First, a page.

Organizational Setting

The subject of the study is an unidentified boutique consulting firm located in a mid-sized Midwestern city. The company has eight employees. Readily accessible information about the firm is comparatively scant, a fact that is not surprising, given its status as a small, privately held corporation. Nonetheless, the essential structure of its operations can be discovered or inferred from the company’s website and other online sources.

Mission, Market, and Services

Consulting firms distinguish themselves from one another on a number of dimensions, including size, areas of expertise, target industries, and range and locale of services. Common specializations include emphases on accounting and taxation, information technology, strategy development, marketing, and health care (“SIC 8742,” 2011). Additionally, though some consulting firms merely advise their clients on possible or recommended courses of action, others actually assist them in implementing chosen solutions (Hillstrom, Magee, & Lacoma, 2011).

The firm under study is competent in using data to aid in decision-making, with particular expertise in the field of evaluation. Examples of its services include survey design, data collection, analysis of quantitative and qualitative data, and interventions designed to enable organizations to become more effective in conducting evaluation. Given that the need for evaluation applies across sectors and industries, the firm does not target clients narrowly. Nevertheless, as discussed in the section that follows, certain kinds of external customers tend to predominate among its clients. Furthermore, available information strongly suggests that most of its clients are situated in the local area.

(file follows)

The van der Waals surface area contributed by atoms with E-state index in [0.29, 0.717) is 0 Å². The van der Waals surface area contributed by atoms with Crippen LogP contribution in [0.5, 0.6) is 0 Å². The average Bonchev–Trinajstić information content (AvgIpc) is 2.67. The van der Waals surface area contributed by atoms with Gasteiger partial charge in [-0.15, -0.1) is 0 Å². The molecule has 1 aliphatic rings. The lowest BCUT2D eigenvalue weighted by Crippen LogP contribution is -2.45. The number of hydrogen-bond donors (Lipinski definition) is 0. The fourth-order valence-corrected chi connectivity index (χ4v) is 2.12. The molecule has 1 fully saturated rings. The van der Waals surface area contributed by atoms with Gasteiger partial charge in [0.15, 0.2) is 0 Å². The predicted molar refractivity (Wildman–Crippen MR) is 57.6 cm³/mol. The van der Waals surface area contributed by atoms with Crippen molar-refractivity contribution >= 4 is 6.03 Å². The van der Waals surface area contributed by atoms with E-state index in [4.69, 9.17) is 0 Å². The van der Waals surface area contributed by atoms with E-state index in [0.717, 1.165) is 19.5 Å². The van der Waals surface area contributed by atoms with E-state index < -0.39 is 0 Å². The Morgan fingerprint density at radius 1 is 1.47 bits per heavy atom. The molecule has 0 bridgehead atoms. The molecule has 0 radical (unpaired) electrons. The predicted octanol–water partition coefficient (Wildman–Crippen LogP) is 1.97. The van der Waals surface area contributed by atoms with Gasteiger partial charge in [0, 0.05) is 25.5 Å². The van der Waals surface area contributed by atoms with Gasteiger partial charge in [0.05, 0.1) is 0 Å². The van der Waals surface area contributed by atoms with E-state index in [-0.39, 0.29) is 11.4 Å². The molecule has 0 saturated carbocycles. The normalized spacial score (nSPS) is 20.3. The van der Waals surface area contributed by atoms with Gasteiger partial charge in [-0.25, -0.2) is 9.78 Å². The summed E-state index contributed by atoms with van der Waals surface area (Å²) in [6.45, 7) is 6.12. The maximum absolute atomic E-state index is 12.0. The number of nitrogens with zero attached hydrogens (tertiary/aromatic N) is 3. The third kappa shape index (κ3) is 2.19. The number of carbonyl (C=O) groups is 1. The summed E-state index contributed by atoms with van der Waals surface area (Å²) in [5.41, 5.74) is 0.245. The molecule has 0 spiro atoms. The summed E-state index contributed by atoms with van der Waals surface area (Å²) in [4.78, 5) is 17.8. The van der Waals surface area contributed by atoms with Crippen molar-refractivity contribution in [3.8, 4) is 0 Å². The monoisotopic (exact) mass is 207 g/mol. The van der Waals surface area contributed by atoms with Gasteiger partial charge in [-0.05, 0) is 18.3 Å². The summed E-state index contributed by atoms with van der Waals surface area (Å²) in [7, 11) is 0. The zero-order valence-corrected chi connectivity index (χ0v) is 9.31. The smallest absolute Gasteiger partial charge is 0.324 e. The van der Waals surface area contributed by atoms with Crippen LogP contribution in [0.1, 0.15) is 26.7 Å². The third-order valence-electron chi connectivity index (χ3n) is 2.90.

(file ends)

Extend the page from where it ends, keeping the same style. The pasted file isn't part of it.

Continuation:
Available information indicates that the firm’s clientele is most highly concentrated in the social sector. For example, it has done substantive work related to community health and welfare as well as education and after-school programs. Additionally, there is evidence that the group has significant experience with grants, strongly suggesting an emphasis on not-for-profit clients.

Consulting work is often carried out in teams (“SIC 8742,” 2011), and this is the case at the firm under study. The collaborative nature of consulting implies that a given employee will usually have several fellow employees as internal customers. Furthermore, if a client engagement requires expertise that is not available within the firm, a contract may be extended to a field consultant, involving yet another kind of internal customer. Finally, consultants often engage representatives of the client organization as contributors to the consulting process. These participants function as customer-suppliers (Meredith & Shafer, 2013), receiving work in process and reverting it to the firm’s permanent staff for further transformation.

Individual Contributions

The focal company’s staff is made up almost entirely of consultants who are differentiated into three ranks. A mid-ranked consultant is responsible for producing deliverables for clients. These may include grant proposals, data collection plans and processes, analyses of evaluation data, verbal and written reports, logic models, evaluation plans, and more. In order to generate value and advance the company’s mission, consultants must excel at both independent work and collaboration with clients and fellow employees. The ability to communicate effectively—in written form, interpersonally, and via presentations—is critical to a consultant’s success. Personal expertise in the firm’s practice areas is a critical asset, and consultants are not only expected to develop their own expertise but to help improve the firm’s business processes. Successful consulting requires managerial skill—namely, the ability to see that projects are completed on schedule and according to specifications, even when multiple client engagements are competing for one’s attention. Finally, consultants are expected to expose the firm to prospective clients, creating opportunities for revenue generation.